Book: “The Hazel Wood” by Melissa Albert
Publishing Info: Flatiron Books, January 2018
Where Did I Get this Book: NetGalley
Book Description: Seventeen-year-old Alice and her mother have spent most of Alice’s life on the road, always a step ahead of the uncanny bad luck biting at their heels. But when Alice’s grandmother, the reclusive author of a cult-classic book of pitch-dark fairy tales, dies alone on her estate, the Hazel Wood, Alice learns how bad her luck can really get: Her mother is stolen away―by a figure who claims to come from the Hinterland, the cruel supernatural world where her grandmother’s stories are set. Alice’s only lead is the message her mother left behind: “Stay away from the Hazel Wood.”
Alice has long steered clear of her grandmother’s cultish fans. But now she has no choice but to ally with classmate Ellery Finch, a Hinterland superfan who may have his own reasons for wanting to help her. To retrieve her mother, Alice must venture first to the Hazel Wood, then into the world where her grandmother’s tales began―and where she might find out how her own story went so wrong.
Review: I judged the book by its cover. And the cover is beautiful, so I picked it up. Also, dark fairytales, a mysterious family history, travel between worlds, and this book sounded right up my alley. And while pieces taken outside of the whole were enjoyable, I found myself not as enamored by this one as I had hoped.
Alice and her mother have been running their entire lives, pursed by nameless, faceless, bad luck. That, and from the mystery and cultish fervor that swirls around Alice’s grandmother who is best known for writing an obscure book of fairytales. Other than flee when bad luck arrives on your door, Alice knows there is one rule: don’t interact with fans of her gradnmother’s book. But when her mother disappears, Alice has no choice but to turn to a fan and fellow classmate, the only one who will believe the strangeness involved. And neither are fully prepared for what they get: perhaps those fairytales weren’t fiction after all.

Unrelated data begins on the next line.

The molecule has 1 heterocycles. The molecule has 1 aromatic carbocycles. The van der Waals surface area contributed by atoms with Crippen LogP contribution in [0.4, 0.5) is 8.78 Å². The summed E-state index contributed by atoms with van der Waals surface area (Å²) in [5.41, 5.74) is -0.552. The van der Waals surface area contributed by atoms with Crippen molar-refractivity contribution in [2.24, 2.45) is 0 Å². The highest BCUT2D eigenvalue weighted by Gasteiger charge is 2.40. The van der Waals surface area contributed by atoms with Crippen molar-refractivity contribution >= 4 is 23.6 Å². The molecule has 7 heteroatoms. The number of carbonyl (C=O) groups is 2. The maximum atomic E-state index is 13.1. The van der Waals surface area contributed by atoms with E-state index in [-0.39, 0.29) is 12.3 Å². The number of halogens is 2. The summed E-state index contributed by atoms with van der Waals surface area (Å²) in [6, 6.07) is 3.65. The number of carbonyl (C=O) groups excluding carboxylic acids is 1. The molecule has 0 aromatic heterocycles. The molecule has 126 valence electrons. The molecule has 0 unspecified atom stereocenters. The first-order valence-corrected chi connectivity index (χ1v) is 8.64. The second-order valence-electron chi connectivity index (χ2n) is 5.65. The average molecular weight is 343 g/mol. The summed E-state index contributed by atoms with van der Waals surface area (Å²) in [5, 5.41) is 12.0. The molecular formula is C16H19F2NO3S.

Part of my struggle with this book was due to the fact that it was simply incredibly slow for the first half of the book. It’s not a monstrously long title by any means, but half of a book is still too long to take to get to the meat of the story. There’s quite a lot of build up to Alice’s mom’s disappearance, and then, afterwards, it takes even longer somehow for Alice and Finch to get into the actual magical aspects of the story. This was even more frustrating because it didn’t seem that this extra time was spent building anything. Alice and Finch, early in the story, have already bought into the concept that there are magical elements at play, so it’s not character development that necessitates the slow movement. Further, there are about three or four mini adventures that they go through before even getting out of the city which felt like three or four more than were needed.